“Multiple networks are required to underpin the smart city,” GSA argues. “A cellular network is highly unlikely to be able to deliver appropriate connectivity for every smart city application, even if it is able to satisfy many requirements.”

“Even with the emerging narrowband IoT (NB-IoT) networks and partnerships with competing IoT LP-WAN providers, for the foreseeable future, a smart city will use multiple network technologies,” GSA argues.

source: GSA
An appealing a political statement for an organization that has to support all its members, the position also is unlikely to happen, on a wide scale, when IoT services and networks actually are commercially deployed on a mass scale.

By definition, and excluding the potential role for mobile networks, most of the proposed IoT networks are rivals and substitutes, featuring low data rates and low power consumption.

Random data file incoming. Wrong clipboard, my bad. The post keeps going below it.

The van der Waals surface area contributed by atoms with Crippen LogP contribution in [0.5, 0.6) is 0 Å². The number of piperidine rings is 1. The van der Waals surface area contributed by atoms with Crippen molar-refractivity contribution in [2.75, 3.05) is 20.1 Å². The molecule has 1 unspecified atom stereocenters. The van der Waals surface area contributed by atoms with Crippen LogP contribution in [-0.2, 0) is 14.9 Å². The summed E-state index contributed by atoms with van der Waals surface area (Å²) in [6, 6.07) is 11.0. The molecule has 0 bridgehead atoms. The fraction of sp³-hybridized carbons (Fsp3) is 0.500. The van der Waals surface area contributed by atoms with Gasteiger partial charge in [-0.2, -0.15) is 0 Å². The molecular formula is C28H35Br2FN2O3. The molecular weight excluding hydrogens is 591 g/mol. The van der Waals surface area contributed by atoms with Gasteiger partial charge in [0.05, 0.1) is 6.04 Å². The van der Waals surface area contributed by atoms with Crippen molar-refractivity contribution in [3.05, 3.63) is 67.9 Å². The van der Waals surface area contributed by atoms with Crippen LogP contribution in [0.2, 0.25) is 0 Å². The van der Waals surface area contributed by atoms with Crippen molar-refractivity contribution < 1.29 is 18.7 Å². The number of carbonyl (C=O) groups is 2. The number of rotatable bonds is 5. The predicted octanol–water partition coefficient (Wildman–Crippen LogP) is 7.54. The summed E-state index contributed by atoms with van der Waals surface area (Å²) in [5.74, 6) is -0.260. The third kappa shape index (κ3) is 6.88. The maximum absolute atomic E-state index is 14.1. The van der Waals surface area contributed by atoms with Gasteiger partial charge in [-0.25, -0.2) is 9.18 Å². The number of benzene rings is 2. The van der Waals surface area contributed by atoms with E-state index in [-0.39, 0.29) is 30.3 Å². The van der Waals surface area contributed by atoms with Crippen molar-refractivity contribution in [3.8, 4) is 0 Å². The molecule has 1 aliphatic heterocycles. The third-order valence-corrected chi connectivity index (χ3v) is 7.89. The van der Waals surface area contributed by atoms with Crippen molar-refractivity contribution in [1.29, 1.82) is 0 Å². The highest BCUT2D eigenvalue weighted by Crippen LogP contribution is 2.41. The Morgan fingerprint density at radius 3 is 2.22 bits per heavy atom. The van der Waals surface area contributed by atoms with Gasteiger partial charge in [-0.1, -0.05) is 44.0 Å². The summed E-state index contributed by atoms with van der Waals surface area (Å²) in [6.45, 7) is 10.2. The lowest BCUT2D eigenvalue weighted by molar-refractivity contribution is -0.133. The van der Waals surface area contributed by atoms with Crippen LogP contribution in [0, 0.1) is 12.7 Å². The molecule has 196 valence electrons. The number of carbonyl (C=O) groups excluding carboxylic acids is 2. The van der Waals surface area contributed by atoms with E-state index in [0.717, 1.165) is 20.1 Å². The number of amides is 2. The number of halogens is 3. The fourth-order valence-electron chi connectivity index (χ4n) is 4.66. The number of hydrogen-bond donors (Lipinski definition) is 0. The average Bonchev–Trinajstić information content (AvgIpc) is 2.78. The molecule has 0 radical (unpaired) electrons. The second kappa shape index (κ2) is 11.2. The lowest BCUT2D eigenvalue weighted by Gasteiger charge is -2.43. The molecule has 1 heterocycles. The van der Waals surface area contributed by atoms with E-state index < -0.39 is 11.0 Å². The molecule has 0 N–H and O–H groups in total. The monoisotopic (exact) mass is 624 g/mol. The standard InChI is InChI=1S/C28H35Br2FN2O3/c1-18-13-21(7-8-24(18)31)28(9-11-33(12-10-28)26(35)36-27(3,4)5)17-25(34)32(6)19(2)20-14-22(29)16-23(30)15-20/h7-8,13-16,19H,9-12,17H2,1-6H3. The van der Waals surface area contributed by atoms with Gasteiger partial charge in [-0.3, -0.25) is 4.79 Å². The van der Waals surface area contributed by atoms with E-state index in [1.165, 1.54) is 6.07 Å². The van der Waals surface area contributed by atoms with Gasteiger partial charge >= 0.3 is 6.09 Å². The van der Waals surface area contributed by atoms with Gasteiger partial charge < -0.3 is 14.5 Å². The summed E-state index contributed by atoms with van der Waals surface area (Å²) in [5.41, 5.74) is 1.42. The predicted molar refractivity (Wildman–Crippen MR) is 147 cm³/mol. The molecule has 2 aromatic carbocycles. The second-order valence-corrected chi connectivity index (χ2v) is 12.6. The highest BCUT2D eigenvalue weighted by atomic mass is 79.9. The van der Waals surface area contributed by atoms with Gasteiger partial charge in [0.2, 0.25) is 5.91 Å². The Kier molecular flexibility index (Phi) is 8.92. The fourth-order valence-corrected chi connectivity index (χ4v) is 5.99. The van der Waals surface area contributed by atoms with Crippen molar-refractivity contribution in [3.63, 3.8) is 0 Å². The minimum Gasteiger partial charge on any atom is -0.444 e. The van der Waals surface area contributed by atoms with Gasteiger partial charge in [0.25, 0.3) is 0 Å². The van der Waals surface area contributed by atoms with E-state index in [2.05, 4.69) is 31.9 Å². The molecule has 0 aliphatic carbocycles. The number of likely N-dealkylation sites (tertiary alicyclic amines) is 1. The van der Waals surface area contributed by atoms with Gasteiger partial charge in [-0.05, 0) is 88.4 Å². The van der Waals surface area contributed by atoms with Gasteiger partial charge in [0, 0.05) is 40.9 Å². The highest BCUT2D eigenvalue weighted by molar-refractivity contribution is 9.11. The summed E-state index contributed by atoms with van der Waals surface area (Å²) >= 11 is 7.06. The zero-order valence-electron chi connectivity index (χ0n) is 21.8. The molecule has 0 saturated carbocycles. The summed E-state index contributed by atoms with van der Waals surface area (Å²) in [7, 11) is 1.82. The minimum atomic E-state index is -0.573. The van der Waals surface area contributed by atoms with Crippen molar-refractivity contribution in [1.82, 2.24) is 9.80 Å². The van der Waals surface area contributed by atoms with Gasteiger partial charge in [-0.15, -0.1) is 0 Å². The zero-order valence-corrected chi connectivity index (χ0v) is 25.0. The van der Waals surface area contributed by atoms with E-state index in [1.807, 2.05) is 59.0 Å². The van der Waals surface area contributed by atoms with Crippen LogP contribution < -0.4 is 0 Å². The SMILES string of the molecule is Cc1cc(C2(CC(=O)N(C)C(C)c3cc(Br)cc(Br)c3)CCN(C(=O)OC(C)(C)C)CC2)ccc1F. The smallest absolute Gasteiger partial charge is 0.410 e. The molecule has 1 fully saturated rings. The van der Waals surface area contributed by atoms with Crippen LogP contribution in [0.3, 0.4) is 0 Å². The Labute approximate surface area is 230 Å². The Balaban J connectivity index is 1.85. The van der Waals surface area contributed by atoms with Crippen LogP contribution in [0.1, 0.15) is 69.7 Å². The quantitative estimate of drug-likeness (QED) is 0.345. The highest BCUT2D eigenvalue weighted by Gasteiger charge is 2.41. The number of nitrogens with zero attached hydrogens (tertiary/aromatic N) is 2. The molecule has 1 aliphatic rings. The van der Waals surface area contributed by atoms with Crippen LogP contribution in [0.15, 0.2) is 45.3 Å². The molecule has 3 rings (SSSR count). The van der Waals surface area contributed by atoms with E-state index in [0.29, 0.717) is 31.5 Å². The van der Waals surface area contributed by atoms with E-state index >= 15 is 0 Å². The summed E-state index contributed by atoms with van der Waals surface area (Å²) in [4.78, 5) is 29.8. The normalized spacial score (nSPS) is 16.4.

The GSA’s argument is not without a rationale. Underpinning every IoT service, application and network is a physical transmission layer of some sort.

What is less clear are the business models and “killer apps” that will dictate what services make sense and are sustainable, and what mix of public and private investment will be possible.

But at least some forecasters believe “smart cities” apps will be a leading segment of the market, driven at least in part by traffic management and other infrastructure concerns. Almost certainly, those hopes will fail to match the optimism.

The reason is simply that the “smart cities” category is an amalgam of many different potential markets, across many industries, some amenable to public investment, while others are contingent on investment by many private entities.